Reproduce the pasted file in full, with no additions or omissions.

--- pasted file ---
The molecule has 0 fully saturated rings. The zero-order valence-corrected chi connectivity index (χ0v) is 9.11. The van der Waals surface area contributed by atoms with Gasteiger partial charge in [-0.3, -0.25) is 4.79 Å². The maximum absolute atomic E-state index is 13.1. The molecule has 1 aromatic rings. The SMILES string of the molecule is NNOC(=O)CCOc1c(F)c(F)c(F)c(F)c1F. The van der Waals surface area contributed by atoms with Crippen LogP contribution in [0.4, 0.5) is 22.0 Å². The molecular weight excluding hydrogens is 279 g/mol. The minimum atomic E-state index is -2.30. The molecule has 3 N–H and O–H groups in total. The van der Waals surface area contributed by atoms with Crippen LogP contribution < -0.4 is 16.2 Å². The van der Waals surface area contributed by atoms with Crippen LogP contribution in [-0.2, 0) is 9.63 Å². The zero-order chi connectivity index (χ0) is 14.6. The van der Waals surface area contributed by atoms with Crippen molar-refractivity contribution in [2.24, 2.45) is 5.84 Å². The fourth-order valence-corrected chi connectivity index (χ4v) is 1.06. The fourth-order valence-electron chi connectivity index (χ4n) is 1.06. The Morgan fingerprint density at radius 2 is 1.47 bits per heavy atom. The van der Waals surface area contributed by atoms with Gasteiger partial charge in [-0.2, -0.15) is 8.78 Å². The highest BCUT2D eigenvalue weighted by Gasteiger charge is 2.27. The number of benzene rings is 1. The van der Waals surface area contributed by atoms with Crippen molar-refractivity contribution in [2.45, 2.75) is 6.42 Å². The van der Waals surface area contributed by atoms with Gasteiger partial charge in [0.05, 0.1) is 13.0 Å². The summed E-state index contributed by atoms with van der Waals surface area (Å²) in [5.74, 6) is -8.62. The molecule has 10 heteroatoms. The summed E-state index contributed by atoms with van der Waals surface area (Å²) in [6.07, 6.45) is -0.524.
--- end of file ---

The molecule has 0 fully saturated rings. The zero-order valence-corrected chi connectivity index (χ0v) is 9.11. The van der Waals surface area contributed by atoms with Gasteiger partial charge in [-0.3, -0.25) is 4.79 Å². The maximum absolute atomic E-state index is 13.1. The molecule has 1 aromatic rings. The SMILES string of the molecule is NNOC(=O)CCOc1c(F)c(F)c(F)c(F)c1F. The van der Waals surface area contributed by atoms with Crippen LogP contribution in [0.4, 0.5) is 22.0 Å². The molecular weight excluding hydrogens is 279 g/mol. The minimum atomic E-state index is -2.30. The molecule has 3 N–H and O–H groups in total. The van der Waals surface area contributed by atoms with Crippen LogP contribution < -0.4 is 16.2 Å². The van der Waals surface area contributed by atoms with Crippen LogP contribution in [-0.2, 0) is 9.63 Å². The zero-order chi connectivity index (χ0) is 14.6. The van der Waals surface area contributed by atoms with Crippen molar-refractivity contribution in [2.24, 2.45) is 5.84 Å². The fourth-order valence-corrected chi connectivity index (χ4v) is 1.06. The fourth-order valence-electron chi connectivity index (χ4n) is 1.06. The Morgan fingerprint density at radius 2 is 1.47 bits per heavy atom. The van der Waals surface area contributed by atoms with Gasteiger partial charge in [-0.2, -0.15) is 8.78 Å². The highest BCUT2D eigenvalue weighted by Gasteiger charge is 2.27. The number of benzene rings is 1. The van der Waals surface area contributed by atoms with Crippen molar-refractivity contribution in [2.45, 2.75) is 6.42 Å². The van der Waals surface area contributed by atoms with Gasteiger partial charge in [0.05, 0.1) is 13.0 Å². The summed E-state index contributed by atoms with van der Waals surface area (Å²) in [5.74, 6) is -8.62. The molecule has 10 heteroatoms. The summed E-state index contributed by atoms with van der Waals surface area (Å²) in [6.07, 6.45) is -0.524.